by Christopher Harbin

His Presence Extended in Witness
Christopher B. Harbin
Psalm 68; John 17:1-11; Acts 1:6-14; 1 Pt 4:12-14, 5:6-11

We often think of witnessing as a task assigned to the church. Sure, we would like it to be assigned to missionaries, pastors, or maybe deacons--just as long as we are not among those charged with the mission. As Baptists, we have grown up with the Great Commission as a hallmark of our faith, tradition, and essential understanding of our identity. Dealing with witness as a task, however, may actually do us more harm than good.

Robbie was out mowing yesterday. I can see evidence down to the tractor, awaiting his return to a seemingly constant task. I can tell that someone was busy this week cleaning the church facilities. The bulletins in your hands are testimony to Shirley's accounting, copying, and folding. The recorded balance on hand tells us Bruce has written more checks. Task after task, job after job, the process of life in our church community goes on and on. We like jobs with visible results. We also like jobs that have a definite endpoint. Eventually, we tire of adding on to the daily grind. How can our witness rise above a list of jobs we have to get around to accomplishing? Can it ever become more than just another job?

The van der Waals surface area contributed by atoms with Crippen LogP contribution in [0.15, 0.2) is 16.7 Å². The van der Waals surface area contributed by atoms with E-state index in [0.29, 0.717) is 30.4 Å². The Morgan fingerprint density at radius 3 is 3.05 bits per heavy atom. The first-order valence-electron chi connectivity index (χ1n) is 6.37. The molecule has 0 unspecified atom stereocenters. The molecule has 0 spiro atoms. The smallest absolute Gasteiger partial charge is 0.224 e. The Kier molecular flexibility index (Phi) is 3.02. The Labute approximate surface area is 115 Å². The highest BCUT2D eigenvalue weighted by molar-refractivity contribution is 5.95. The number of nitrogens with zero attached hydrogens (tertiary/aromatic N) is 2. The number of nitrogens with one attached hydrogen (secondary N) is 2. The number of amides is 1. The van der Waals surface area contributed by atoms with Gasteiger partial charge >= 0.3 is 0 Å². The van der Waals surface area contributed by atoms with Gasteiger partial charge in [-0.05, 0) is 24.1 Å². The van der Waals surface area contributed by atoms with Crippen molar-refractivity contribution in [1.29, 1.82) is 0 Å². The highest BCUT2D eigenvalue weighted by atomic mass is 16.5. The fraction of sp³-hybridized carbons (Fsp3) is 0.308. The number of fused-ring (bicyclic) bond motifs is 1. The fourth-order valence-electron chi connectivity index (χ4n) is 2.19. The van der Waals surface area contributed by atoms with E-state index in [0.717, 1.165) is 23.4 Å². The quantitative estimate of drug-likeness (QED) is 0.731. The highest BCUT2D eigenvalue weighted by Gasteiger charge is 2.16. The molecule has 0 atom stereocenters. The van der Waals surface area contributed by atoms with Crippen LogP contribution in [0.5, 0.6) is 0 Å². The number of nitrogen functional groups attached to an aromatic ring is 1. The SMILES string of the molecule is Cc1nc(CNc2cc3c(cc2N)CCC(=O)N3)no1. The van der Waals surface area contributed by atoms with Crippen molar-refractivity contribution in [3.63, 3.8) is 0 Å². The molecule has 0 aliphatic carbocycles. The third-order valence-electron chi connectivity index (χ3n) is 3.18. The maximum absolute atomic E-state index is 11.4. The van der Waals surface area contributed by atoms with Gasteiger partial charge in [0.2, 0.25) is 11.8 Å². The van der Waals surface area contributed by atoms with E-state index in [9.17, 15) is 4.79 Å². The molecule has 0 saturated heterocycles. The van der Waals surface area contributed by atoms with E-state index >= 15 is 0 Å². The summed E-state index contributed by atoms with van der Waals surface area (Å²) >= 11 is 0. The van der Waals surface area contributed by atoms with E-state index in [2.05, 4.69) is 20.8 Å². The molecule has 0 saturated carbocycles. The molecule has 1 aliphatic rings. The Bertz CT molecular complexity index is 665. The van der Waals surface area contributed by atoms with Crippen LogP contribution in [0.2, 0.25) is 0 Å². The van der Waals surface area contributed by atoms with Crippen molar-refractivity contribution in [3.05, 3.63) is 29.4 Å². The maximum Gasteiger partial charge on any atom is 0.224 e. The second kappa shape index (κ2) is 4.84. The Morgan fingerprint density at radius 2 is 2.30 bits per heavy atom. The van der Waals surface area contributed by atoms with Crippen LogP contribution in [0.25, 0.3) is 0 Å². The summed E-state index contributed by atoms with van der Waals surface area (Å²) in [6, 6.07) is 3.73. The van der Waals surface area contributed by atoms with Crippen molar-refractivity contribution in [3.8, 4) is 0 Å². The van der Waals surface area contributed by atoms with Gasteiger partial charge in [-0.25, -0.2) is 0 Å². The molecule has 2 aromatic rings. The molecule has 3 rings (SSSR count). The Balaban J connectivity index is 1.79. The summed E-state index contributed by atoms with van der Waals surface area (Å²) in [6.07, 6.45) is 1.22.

People of the ancient Near East saw God's presence visible in the clouds. They pictured gods riding through the sky with storm clouds to drop water on parched lands. Rain proclaimed divine action. Our own insurance companies will be talking about last week's tornadoes as "acts of God." The coins in our pockets proclaim God's existence, but isn't witness to be more than some recognition that God is real or somehow responsible for things we can't control. Somehow such witness does not challenge us to faithful dependence on God.

When Jesus spoke to the disciples about his own witness, he focused on clarifying the identity and character of God. That is the essence of the term "glorify"--to reveal wh ...

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